A British obsession

I guess what I’m really saying is why as a craft brewing nation are new micros/craft brewers in the UK obsessed with using a very neutral US ale strain (us-05), and one that does not flocculate very well which leaves a lot of yeast in suspension at the time of consumption. I guess as they are trying to emulate some of the great US craft brewers, which if that’s true they really should buy a centrifuge and or filter set, or just fine in the tank and force carbonate before packaging so they can mimic there chosen craft brewers entire brewing process.

But then again, who would you say is making the best Pale Ales/IPA’s in the US and what yeast do you think they are using? Are they using a clean US ale strain or British strains?

It’s probably safe to say that consistently the best IPA brewed in the US over the last 8 years is Union Jack IPA it won gold in the GABF in 2008 and 2009, a silver in 2013, along with a load of other medals from around the world. And what yeast do they use WLP002, or that is what their brew master has said is the closest commercially available yeast, and WLP002 is known simply as the English Ale strain on the White Labs website, and most likely is the Fullers brewery strain.

Stone Brewing has said the closest commercially available yeast to their house yeast is WLP007, this yeast is known on the White Labs site as the Dry English ale strain.

Hill Farmstead Brewery which has just been rated by the rate beer site as the best brewery in the world is rumoured to use a British ale strain, although it’s not known for sure which one. If rumours are to be believed and you have to love a good rumour then it could well be something like Wyeasts 1318 the London Ale III strain or Wyeast 1099 the Whitbread Ale strain.

I don’t know about you but im starting to detect a pattern here and yes it’s only a small sample of breweries and its far from statistically valid but arguably some of the best breweries the US has to offer at the moment are all using English/British yeast strains!

The UK tends to follow the US in brewing trends so how long will it be before more micro/craft breweries in the UK move back to British strains in the search for more balanced beers instead of the bitter hop bombs that are the current trend.

I guess the real question is can more of the new start British micros/craft breweries manage to shake off their addiction to us-05 and other dried yeasts and mover over to wet yeast? The big problem being the major lack knowledge in this area amongst both the new start, and some not so new starts!

I have a feeling the next few years will be very profitable for anyone in the yeast consultancy business!

10th Anniversary Jaipur Brewday at Thornbridge Hall Brewery

I have long known I do my finest work after a pint or 2 and this was no exception, I saw on Twitter that Thornbridge Brewery were auctioning off a brewday in support of The Rotary Jaipur Limb fund, I placed a bid thinking I would never win but win I did – and it was worth every penny.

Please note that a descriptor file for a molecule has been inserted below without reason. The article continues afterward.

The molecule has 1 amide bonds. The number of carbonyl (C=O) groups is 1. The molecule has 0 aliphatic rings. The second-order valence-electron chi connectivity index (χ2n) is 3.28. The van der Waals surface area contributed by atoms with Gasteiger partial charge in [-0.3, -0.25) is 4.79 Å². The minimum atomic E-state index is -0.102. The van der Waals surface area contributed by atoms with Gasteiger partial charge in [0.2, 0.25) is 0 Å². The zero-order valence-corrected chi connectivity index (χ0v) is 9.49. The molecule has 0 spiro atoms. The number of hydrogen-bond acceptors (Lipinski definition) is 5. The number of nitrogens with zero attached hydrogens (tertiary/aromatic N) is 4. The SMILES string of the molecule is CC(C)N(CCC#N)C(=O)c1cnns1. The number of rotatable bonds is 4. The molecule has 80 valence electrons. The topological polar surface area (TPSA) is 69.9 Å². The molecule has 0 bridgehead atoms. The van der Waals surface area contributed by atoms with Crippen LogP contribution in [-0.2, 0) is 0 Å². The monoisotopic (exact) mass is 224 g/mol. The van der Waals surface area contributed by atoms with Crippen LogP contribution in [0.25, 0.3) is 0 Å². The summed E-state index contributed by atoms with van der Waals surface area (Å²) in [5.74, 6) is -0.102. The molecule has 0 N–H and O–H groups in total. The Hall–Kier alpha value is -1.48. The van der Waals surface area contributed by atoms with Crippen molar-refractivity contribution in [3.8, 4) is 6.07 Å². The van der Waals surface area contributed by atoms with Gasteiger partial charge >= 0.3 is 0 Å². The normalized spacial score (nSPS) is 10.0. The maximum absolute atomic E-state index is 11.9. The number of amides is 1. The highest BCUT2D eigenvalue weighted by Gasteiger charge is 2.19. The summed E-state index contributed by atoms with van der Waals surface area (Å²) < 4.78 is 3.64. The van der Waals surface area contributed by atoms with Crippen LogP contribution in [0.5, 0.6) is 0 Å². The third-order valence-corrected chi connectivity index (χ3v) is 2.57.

Every year I try to do a little good in the world and anyone who has had a look through the various pages on this blog will know I work offshore in the oil and gas industry and let’s just say my employment leaves me somewhat devoid of that warm fuzzy feeling!

So after a few emails with Alex at the brewery the brewday was set for Friday the 5th June, which was lucky as I had just got home from work on the Wednesday before. Minor inconvenience is I live in London so 4:30am on the Friday the alarm went off, in the car by 5 and after getting the toe down I was in Bakewell by 8am, I was being joined by a good friend – Steve, he was traveling from Plymouth so had an even earlier start!

We met up at the brewery at about 8.30 and after a cup of tea headed up to the Thornbridge Hall brewery to meet Pete the brewer at the Hall, at which point we started mashing in for the 10bbl brew, about 400kg of low colour Marris Otter malt, Thornbridge get most of their malt from Simpsons (looking in their grain/mill room) which is annoying as I can’t get any malt from them as they don’t supply home brewers or home brew shops (that I am aware of). And yes that is right just the one malt, it appears the greatest beers are pretty simple!

Below is a picture of the HLT, Mashtun and Copper, and possible the best warning sign I have seen in a brewery!


And me helping to mash in, and no its not sweat its just a shadow!!

stiring the mash

While the mash was happening at a toasty 69degC I mainly asked lots of questions about water profiles and sulphate to calcium ratios as any home brewer would, along with fermentation profiles and yeast. On a side note it is also interesting to know that even that the Riverside brewery is capable of doing stepped mashed its rare the use it, most beers are produced using a single infusion mash!

There were no big surprises on the water front, it’s just bog standard mains water (for the Hall brewery) with some additions to get the sulphate/chloride ratio to what you would expect for an IPA, balanced with hitting the right mash pH, again no surprise. The full water profile is also given in the IPA book by Mitch Steel, along with a recipe for Jaipur which is pretty close.

Following the mash was the run off/sparge to the boiler, and here is the compulsory sparge shot!


The mashtun was fairly full so the last of the runnings took a while to drain, approximately 30 min later the boil was on and the first of 2 hop additions went in. The first addition being at the start of the boil, 52 IBU’s, the hop of choice being whole flower Magnum, the key here is just a clean bittering addition.

At this point Alex was back with lunch and a few beers, as the boil was for 75 min, we had time for a look round the gardens and Thornbridge Hall, all I can say I wow the whole place is fantastic, it is the quintessential English home modernised for living today, the basement bar was fantastic as was “Jim’s bar” too on the ground floor, and here is possibly the most famous statue in the craft beer world, well in the UK anyway!